Green Party of Canada leader Elizabeth May spoke with Toronto-Danforth residents Saturday during a canvass with her Green candidate Adriana Mugnatto-Hamu. Following the morning canvass, she spoke to reporters at a press conference about "green cleaning."
How can we clean up the mess in Ottawa? Easy. Elizabeth May, Saanich–Gulf Islands Member of Parliament and leader of the Green Party, is offering “green cleaning” solutions to the endless scandals in the House of Commons.
May, alongside Toronto-Danforth Green candidate Adriana Mugnatto-Hamu, held a press conference Saturday afternoon at the party’s campaign headquarters where she discussed the various ways to clean up our electoral system.
As part of her “Green Cleaning Solutions for Dirty Politics” campaign, May is introducing measures that would tidy up our electoral process and ensure accountability by Members of Parliament and on Parliament Hill:
Green Party leader canvassing in the Toronto-Danforth area with her candidate Adriana Mugnatto-Hamu.
- Public inquiry into the robocall scandal
- Look into the investigative powers of Elections Canada
- Additional rules be placed in the Elections Act
- A ban on television advertising by political parties and third party groups
- Ending the control of leaders’ debates by a media consortium
The veteran politician explained that “attempting to defraud a voter of their vote” is a reprehensible criminal offence. In the House of Commons, May has made a motion to incite an emergency debate, but the Speaker ruled that it was being investigated by other authorities and it was prohibited to debate it in the House.
“There is a series of things we need to do to clean up electoral politics in this country,” explained the Green Party leader. “We need to shut down the amount of money that goes into political campaigns, we need full accounting and full reporting and get rid any tactic that is used to reduce voter turnout. By definition: it is anti-democratic to use tactics of voter suppression.”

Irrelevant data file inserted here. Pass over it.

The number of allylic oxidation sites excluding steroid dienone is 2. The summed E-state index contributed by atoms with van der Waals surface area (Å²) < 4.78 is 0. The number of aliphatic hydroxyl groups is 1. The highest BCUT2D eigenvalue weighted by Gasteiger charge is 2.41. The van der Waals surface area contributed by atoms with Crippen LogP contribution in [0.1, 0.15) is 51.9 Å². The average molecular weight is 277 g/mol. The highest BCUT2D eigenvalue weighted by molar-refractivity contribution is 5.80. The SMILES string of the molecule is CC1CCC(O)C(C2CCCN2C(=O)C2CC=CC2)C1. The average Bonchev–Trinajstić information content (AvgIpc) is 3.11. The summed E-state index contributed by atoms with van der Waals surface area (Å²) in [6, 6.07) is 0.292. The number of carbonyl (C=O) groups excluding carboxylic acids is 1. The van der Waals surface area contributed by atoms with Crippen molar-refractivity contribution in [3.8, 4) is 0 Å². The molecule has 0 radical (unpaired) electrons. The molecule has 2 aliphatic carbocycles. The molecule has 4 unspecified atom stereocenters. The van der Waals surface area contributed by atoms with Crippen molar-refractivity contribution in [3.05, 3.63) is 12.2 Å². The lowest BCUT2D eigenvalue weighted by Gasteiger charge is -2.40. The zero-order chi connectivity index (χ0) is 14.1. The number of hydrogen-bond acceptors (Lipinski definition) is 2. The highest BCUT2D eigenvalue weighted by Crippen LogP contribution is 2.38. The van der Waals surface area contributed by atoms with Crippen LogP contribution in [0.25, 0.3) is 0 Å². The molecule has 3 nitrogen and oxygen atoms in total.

Part of the Green’s solution includes a ban on political television advertising by political parties and third party groups. When asked if this ban would suppress political free speech, May responded that there have been many countries around the world that have banned attack ads and added that it would enhance freedom of speech.
Green Party leader Elizabeth May at a press conference with Toronto-Danforth Green candidate Adriana Mugnatto-Hamu.
“I think it would actually expand free speech because those countries that ban paid advertising create non-profit public accessibility on the airwaves,” explained May. She added that when a candidate is forced to stand in front of a camera he or she will define his or her issues instead of attacking the opponent.
The robocall scandal has been a major issue in Canada. A lot of MPs are suggesting that the evidence points towards the Conservative Party. Prime Minister Stephen Harper told the House of Commons this week that it could have been the Liberal Party who orchestrated this incident.
May has spoken a lot about this issue in the last week. Digital Journal reported Saturday that May said she experienced the robocall discrepancies in the 2008 election where voters were told to vote NDP, even though the NDP candidate withdrew from the race.
The Green leader said it is obvious, according to the documents she has looked at it, that whoever organized these robocalls had the clear intention of aiding Harper’s Conservatives.
“That isn’t to say that whoever orchestrated it was inside the Conservative Party and Stephen Harper knew about it. Those are questions to be answered, we don’t know,” stated May. “Mike Duffy, who is a Conservative Senator, has suggested that there were black ops groups that were arms lengths from the Conservative Party and they might have done it.”
Green Party leader Elizabeth May (L) at a press conference with Toronto-Danforth Green candidate Adriana Mugnatto-Hamu.
If it turns out that the Conservatives were the ones behind the robocall scandal, May believes the prime minister would have no other choice but to resign from office. “But we’re a long way from that scenario. Right now we need an inquiry.”
When probed if she would support by-elections despite the outcome of the investigation, May responded that first we need to know how many calls were made in the ridings that had “whisper-thin margins.”
She added that once Elections Canada and the RCMP verify the calls being made where the elections were quite tight (I.E. 18 or 100-vote margin) then the courts would decide if the country holds a by-election in those ridings “to ensure every vote counts and that voters are not defrauded.”
“Electoral politics in Canada does need to be cleaned up,” concluded May, “and I think our Green cleaning solutions would work very well.”